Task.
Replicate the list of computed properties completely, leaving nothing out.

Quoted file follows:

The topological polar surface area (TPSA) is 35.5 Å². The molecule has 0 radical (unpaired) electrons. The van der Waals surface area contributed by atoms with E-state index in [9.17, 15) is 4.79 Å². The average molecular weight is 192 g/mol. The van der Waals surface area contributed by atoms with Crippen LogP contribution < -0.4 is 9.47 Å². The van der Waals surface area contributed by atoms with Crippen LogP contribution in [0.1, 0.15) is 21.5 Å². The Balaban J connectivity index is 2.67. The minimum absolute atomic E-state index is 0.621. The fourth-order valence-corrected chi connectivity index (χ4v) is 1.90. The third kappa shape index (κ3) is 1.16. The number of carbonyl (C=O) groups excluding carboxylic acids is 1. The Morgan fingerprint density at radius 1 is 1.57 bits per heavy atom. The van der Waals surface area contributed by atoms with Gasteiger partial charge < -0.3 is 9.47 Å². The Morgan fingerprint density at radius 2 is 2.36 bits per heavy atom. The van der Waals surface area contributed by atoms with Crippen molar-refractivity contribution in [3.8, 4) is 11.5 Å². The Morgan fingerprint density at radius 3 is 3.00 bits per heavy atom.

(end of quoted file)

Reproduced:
The topological polar surface area (TPSA) is 35.5 Å². The molecule has 0 radical (unpaired) electrons. The van der Waals surface area contributed by atoms with E-state index in [9.17, 15) is 4.79 Å². The average molecular weight is 192 g/mol. The van der Waals surface area contributed by atoms with Crippen LogP contribution < -0.4 is 9.47 Å². The van der Waals surface area contributed by atoms with Crippen LogP contribution in [0.1, 0.15) is 21.5 Å². The Balaban J connectivity index is 2.67. The minimum absolute atomic E-state index is 0.621. The fourth-order valence-corrected chi connectivity index (χ4v) is 1.90. The third kappa shape index (κ3) is 1.16. The number of carbonyl (C=O) groups excluding carboxylic acids is 1. The Morgan fingerprint density at radius 1 is 1.57 bits per heavy atom. The van der Waals surface area contributed by atoms with Gasteiger partial charge < -0.3 is 9.47 Å². The Morgan fingerprint density at radius 2 is 2.36 bits per heavy atom. The van der Waals surface area contributed by atoms with Crippen molar-refractivity contribution in [3.8, 4) is 11.5 Å². The Morgan fingerprint density at radius 3 is 3.00 bits per heavy atom.